individual to produce stressed cells having damaged cellular DNA, thereby to
cause induced activity of adenosine diphosphate ribosyl transferase (ADPRT) in
the stressed cells, determining a value for the induced activity of ADPRT in
the stressed cells, and comparing the value so determined with a reference
value of ADPRT activity to ascertain whether said value so determined is higher
or lower than said reference value, wherein said predisposition is indicated if
said value so determined is lower than said reference value.

     18. A method according to claim 17, wherein said cells are mononuclear
leukocytes, epithelial cells, or fibroblast cells.

     19. A method according to claim 18, wherein said cells are mononuclear
leukocytes.

     20. A method according to claim 17, wherein said disease is cancer.

     21. A method according to claim 20, wherein said disease is cancer of the
colon, liver or pancreas.

     22. A method for testing the immune competency of an individual,
comprising stressing DNA-containing cells of the individual to produce stressed
cells having damaged cellular DNA, thereby to cause induced activity of
adenosine diphosphate ribosyl transferase (ADPRT) in the stressed cells,
determining a value for the induced activity of ADPRT in the stressed cells,
and comparing the value so determined with a reference value of ADPRT activity
to ascertain whether said value so determined is higher or lower than said
reference value, wherein a low immune competency with respect to a disease
associated with cellular DNA damage is indicated if said value so determined is
lower than said reference value.

     23. A method for testing the efficacy of a therapeutic agent for treating
an individual for a disease associated with DNA damage, comprising stressing
DNA-containing cells of the individual to produce stressed cells having damaged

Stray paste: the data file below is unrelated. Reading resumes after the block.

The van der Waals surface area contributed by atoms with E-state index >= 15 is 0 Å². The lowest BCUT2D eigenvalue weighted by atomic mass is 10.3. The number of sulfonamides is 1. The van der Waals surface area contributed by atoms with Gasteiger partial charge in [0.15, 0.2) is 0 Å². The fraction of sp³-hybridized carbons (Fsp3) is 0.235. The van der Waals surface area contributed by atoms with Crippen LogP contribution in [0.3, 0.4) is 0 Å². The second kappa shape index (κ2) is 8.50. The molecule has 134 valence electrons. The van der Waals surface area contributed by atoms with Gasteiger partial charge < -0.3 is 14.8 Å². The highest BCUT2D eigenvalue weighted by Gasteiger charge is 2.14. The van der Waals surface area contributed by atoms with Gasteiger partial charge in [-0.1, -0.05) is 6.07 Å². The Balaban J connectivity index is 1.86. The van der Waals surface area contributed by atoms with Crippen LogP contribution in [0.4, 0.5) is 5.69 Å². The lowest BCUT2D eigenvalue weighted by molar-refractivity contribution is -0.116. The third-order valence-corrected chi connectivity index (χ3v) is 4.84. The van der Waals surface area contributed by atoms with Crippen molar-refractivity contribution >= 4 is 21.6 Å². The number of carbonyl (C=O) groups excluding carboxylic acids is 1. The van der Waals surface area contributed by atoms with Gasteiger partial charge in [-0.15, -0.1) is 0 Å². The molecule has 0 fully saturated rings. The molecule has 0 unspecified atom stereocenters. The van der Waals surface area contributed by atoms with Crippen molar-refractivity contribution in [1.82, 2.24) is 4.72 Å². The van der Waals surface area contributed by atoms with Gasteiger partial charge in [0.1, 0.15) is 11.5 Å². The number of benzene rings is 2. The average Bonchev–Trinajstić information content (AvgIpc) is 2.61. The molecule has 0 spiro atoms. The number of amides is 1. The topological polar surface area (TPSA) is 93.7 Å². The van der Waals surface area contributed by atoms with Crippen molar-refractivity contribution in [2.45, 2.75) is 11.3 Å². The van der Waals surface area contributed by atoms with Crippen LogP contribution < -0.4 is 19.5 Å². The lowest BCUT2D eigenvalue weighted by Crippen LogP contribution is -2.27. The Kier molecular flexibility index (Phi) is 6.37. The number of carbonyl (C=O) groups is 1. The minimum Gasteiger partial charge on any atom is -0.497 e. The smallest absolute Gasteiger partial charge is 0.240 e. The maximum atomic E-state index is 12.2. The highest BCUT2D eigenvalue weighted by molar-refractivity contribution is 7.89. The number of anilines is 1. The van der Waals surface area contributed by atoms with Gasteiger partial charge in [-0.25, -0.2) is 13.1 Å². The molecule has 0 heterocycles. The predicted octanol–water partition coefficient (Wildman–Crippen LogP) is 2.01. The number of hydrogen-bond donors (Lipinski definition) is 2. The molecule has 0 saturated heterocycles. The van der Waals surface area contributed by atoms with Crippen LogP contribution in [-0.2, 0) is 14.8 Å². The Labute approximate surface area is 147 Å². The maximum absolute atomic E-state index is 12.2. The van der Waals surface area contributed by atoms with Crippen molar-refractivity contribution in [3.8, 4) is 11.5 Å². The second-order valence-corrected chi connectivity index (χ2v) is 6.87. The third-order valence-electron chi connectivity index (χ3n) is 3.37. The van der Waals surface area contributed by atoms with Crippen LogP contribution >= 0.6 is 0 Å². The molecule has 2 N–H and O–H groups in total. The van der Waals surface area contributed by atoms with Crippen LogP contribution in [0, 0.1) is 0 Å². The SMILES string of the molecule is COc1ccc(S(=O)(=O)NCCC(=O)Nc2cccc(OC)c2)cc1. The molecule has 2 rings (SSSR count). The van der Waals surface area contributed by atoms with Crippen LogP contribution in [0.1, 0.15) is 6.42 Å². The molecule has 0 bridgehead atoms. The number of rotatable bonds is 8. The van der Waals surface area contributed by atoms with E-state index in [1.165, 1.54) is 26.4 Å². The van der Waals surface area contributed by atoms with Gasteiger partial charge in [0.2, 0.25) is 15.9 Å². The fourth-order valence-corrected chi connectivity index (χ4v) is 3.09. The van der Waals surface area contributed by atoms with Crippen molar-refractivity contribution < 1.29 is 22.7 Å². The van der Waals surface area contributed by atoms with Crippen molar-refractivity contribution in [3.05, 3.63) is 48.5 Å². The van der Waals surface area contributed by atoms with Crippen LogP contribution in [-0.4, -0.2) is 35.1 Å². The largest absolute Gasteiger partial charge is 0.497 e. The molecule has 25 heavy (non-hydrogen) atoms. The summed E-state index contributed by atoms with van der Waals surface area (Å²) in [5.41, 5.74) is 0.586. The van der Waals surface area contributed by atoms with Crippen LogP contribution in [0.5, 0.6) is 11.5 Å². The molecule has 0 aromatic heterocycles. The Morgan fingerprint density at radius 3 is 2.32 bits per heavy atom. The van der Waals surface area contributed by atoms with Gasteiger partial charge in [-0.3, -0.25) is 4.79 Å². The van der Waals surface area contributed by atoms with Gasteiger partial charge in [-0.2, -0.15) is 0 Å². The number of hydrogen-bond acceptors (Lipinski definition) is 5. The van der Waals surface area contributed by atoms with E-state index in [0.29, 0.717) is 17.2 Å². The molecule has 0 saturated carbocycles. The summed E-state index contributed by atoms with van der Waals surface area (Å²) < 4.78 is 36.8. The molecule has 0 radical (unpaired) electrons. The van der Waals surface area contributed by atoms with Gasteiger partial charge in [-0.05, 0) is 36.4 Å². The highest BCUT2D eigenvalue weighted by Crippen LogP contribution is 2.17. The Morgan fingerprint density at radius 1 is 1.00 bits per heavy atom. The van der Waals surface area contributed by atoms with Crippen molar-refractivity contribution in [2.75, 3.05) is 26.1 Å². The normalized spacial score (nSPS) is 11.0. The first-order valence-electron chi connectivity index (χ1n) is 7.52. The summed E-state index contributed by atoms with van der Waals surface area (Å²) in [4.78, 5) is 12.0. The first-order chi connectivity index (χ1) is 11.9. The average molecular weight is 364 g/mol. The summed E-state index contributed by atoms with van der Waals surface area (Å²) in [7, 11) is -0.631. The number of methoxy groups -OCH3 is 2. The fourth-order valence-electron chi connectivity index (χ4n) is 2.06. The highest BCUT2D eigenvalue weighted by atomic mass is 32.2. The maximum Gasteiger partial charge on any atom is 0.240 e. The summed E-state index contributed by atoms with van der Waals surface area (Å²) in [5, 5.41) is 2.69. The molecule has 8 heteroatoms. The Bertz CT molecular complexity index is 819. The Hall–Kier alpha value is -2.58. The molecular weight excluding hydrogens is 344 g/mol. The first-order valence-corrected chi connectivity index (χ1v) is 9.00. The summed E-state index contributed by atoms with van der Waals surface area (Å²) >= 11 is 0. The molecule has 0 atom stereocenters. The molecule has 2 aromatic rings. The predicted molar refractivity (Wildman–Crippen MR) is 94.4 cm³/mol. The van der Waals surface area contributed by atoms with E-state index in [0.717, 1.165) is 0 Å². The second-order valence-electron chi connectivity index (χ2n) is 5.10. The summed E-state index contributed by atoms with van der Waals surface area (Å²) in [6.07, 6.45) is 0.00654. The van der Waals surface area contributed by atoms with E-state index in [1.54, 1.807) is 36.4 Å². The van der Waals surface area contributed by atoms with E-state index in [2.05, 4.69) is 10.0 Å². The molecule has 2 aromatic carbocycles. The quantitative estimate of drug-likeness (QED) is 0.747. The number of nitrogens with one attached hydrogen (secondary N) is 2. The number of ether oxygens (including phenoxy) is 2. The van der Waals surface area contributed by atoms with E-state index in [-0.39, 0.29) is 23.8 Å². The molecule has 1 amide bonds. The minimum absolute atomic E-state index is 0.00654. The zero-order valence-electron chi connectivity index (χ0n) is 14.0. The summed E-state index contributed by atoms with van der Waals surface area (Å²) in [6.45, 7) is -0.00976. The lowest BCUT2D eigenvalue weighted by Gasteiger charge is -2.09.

cellular DNA, thereby to cause induced activity of adenosine diphosphate
ribosyl transferase (ADPRT) in the stressed cells, determining a value for the
induced activity of ADPRT in the stressed cells, and comparing the value so
determined with a reference value of ADPRT activity to ascertain whether said
value so determined is higher or lower than said reference value, wherein said
cells are cells

406078.1




treated with said agent, and wherein efficacy of said agent is indicated when
said determined value is higher than said reference value.


                                   * * * * *


406078.1
PCT WORLD INTELLECTUAL PROPERTY ORGANIZATION [GRAPHIC] International Bureau INTERNATIONAL APPLICATION PUBLISHED UNDER THE PATENT COOPERATION TREATY (PCT) - ----------------------------------------------------------------------------------------------------------------------------------- (51) International Patent Classification6: (11) International Publication Number WO96/14565 A1 G01N 21/00 (43) International Publication Date: 17 May 1996 (17.05.96) - -----------------------------------------------------------------------------------------------------------------------------------
(21) International Application Number: PCT/IB95/01019 (81) Designated States: AL, AM, AT, AU, BB, BG, BR, BY, CA, CH, CN, CZ, DE, DK, EE, ES, FI, GB, GE, HU, (22) International Filing Date: 18 October 1995 (18.10.95) IS, JP, KE, KG, KP, KR, KZ, LK, LR, LT, LU, LV, MD, MG, MK, MN, MW, MX, NO, NZ, PL, PT, RO, (30) Priority Data: RU, SD, SE, SG, SI, SK, TJ, TT, UA, UG, UZ, VN, 08/330,015 27 October 1994 (27.10.94) US European patent (AT, BE, CH, DE, DK, ES, FR, GB, GR, IE, IT, LU, MC, NL, PT, SE), OAPI patent (BF, (71) Applicant: OXiGENE, INC. [US/US]; 110 East 59th Street, BJ, CF, CG, CI, CM, GA, GN, ML, MR, NE, SN, TD, New York, NY 10022 (US). TG) ARIPO patent (KE, MW, SD, SZ, UG). (72) Inventor: PERO, Ronald, W.; Staffan's Grand 6A, S-222 23 Published Lund (SE). With international search report. Before the expiration of the time limit for (74) Agent: DUNHAM, Christopher, C.; Cooper & Dunham amending the claims and to be republished in the LLP, 1185 Avenue of the Americas, New York City, NY event of the receipt of amendments. 10036 (US). - ----------------------------------------------------------------------------------------------------------------------------------- (54) Title: METHOD OF TESTING IMMUNE COMPETENCY (57) Abstract A method of testing the immune competency of an individual be determining, from a sample of the blood of the individual, a value for total plasma/serum thiols including both protein thiols and nonprotein thiols, and comparing the value so determined with a reference value of total plasma/serum thiols to ascertain whether the determined value is higher or lower than the reference value, a determined value lower than the reference value being indicative of impaired immune function. - -----------------------------------------------------------------------------------------------------------------------------------